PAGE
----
May It Please the Court
a solo exhibit by Xavier Cortada
in the rotunda of the Florida Supreme Court
Opening reception: March 1st at 3 p.m.
Exhibit runs through July 15, 2004.
Presented by the Florida Supreme Court, Arts in the Court Committee
Virtual Exhibit: The Rotunda
Xavier Cortada painted this series for “May It Please the Court,” a solo exhibit in the rotunda of the Supreme Court of Florida. The paintings portray landmark US Supreme Court cases originating in Florida, the artist’s home state. The paintings, which remained at the Supreme Court through 2009, are now on long term loan to Florida International University College of Law.
Virtual Exhibit: Entrance to Chambers
Xavier Cortada (with youth at TGK adult jail)
convictim, 60″ x 144″, mixed media on canvas, 2001.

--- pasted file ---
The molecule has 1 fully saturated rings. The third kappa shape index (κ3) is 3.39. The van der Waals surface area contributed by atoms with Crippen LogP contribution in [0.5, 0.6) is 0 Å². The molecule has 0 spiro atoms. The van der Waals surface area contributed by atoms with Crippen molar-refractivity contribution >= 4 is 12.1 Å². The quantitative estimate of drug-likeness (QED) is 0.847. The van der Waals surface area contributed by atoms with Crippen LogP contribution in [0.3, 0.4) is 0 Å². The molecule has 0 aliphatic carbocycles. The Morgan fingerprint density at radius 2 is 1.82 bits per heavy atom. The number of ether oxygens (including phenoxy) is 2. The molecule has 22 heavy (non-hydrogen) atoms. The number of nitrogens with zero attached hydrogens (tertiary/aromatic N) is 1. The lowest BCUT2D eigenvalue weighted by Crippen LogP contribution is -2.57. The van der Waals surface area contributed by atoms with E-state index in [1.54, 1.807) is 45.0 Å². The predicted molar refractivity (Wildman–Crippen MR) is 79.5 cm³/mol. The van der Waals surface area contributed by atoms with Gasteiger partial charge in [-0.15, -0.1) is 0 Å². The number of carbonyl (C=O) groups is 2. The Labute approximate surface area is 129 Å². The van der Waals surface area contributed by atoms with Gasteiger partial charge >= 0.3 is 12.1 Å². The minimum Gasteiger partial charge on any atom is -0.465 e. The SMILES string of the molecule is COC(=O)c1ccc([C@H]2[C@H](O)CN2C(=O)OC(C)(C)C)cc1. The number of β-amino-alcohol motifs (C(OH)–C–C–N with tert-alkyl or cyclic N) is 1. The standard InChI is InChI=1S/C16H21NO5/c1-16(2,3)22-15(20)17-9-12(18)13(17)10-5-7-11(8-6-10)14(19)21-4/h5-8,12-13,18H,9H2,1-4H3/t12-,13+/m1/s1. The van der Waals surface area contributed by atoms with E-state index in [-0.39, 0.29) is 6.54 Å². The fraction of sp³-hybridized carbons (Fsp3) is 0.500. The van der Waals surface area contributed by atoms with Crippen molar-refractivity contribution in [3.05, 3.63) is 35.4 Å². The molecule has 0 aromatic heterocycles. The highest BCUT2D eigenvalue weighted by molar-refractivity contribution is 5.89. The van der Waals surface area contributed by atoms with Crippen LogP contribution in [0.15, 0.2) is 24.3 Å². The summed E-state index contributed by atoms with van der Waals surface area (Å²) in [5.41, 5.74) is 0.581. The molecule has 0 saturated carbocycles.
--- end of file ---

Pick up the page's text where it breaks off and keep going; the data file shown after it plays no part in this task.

(On loan from of the Law Offices of Bennett Brummer, Public Defender)
Virtual Exhibit: Judicial Meeting Room
Xavier Cortada (with youth at the Jackson Memorial Hospital SIPP residential program),
The Voice Project 2003 Mural
48″ x 60″, mixed media on canvas, 2003
(On loan from the Children and Youth Law Clinic of the University of Miami School of Law)
Florida Supreme Court Justices Barbara J. Pariente and Raoul G. Cantero, III talk with Xavier Cortada in front of the artist’s Proffitt v. Florida painting during the March 1, 2004 opening reception of the “May It Please the Court” exhibit in the rotunda of the Supreme Court, Tallahassee, Florida.
Florida Supreme Court Justice Peggy A. Quince listens to Xavier Cortada as he describes his All are equal1, but some are more equal than others2 mural during the March 1, 2004 opening reception of the “May It Please the Court” exhibit in the rotunda of the Supreme Court, Tallahassee, Florida.
On January 16th, 2010, Xavier Cortada joined Dean Acosta and President Rosenberg in presenting his May it Please the Court exhibit at FIU.